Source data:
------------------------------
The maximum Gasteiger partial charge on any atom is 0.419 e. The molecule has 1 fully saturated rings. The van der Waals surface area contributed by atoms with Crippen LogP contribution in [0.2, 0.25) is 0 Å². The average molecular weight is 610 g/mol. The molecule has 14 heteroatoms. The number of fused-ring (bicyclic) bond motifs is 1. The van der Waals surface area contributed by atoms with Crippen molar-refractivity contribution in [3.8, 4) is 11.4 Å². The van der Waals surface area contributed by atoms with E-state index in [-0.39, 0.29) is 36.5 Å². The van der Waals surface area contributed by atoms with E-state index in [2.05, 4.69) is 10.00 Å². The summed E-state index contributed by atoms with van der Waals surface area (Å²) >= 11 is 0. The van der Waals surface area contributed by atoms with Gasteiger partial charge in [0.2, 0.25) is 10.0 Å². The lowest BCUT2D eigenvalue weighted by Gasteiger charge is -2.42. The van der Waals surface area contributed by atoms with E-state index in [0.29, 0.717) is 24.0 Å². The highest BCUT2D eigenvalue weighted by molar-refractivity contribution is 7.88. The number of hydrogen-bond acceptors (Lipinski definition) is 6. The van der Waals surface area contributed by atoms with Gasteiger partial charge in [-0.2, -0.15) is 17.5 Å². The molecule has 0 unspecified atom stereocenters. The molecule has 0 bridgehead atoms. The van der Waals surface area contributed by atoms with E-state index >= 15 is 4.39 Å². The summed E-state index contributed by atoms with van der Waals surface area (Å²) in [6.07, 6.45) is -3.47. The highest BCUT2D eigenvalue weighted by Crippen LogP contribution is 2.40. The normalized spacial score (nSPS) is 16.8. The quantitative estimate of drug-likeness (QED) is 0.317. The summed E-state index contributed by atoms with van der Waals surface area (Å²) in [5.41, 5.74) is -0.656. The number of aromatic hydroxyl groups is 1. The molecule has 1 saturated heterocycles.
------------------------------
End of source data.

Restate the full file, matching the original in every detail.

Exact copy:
The maximum Gasteiger partial charge on any atom is 0.419 e. The molecule has 1 fully saturated rings. The van der Waals surface area contributed by atoms with Crippen LogP contribution in [0.2, 0.25) is 0 Å². The average molecular weight is 610 g/mol. The molecule has 14 heteroatoms. The number of fused-ring (bicyclic) bond motifs is 1. The van der Waals surface area contributed by atoms with Crippen molar-refractivity contribution in [3.8, 4) is 11.4 Å². The van der Waals surface area contributed by atoms with E-state index in [-0.39, 0.29) is 36.5 Å². The van der Waals surface area contributed by atoms with E-state index in [2.05, 4.69) is 10.00 Å². The summed E-state index contributed by atoms with van der Waals surface area (Å²) >= 11 is 0. The van der Waals surface area contributed by atoms with Gasteiger partial charge in [0.2, 0.25) is 10.0 Å². The lowest BCUT2D eigenvalue weighted by Gasteiger charge is -2.42. The van der Waals surface area contributed by atoms with E-state index in [0.29, 0.717) is 24.0 Å². The highest BCUT2D eigenvalue weighted by molar-refractivity contribution is 7.88. The number of hydrogen-bond acceptors (Lipinski definition) is 6. The van der Waals surface area contributed by atoms with Gasteiger partial charge in [-0.2, -0.15) is 17.5 Å². The molecule has 0 unspecified atom stereocenters. The molecule has 0 bridgehead atoms. The van der Waals surface area contributed by atoms with E-state index >= 15 is 4.39 Å². The summed E-state index contributed by atoms with van der Waals surface area (Å²) in [6.07, 6.45) is -3.47. The highest BCUT2D eigenvalue weighted by Crippen LogP contribution is 2.40. The normalized spacial score (nSPS) is 16.8. The quantitative estimate of drug-likeness (QED) is 0.317. The summed E-state index contributed by atoms with van der Waals surface area (Å²) in [5.41, 5.74) is -0.656. The number of aromatic hydroxyl groups is 1. The molecule has 1 saturated heterocycles.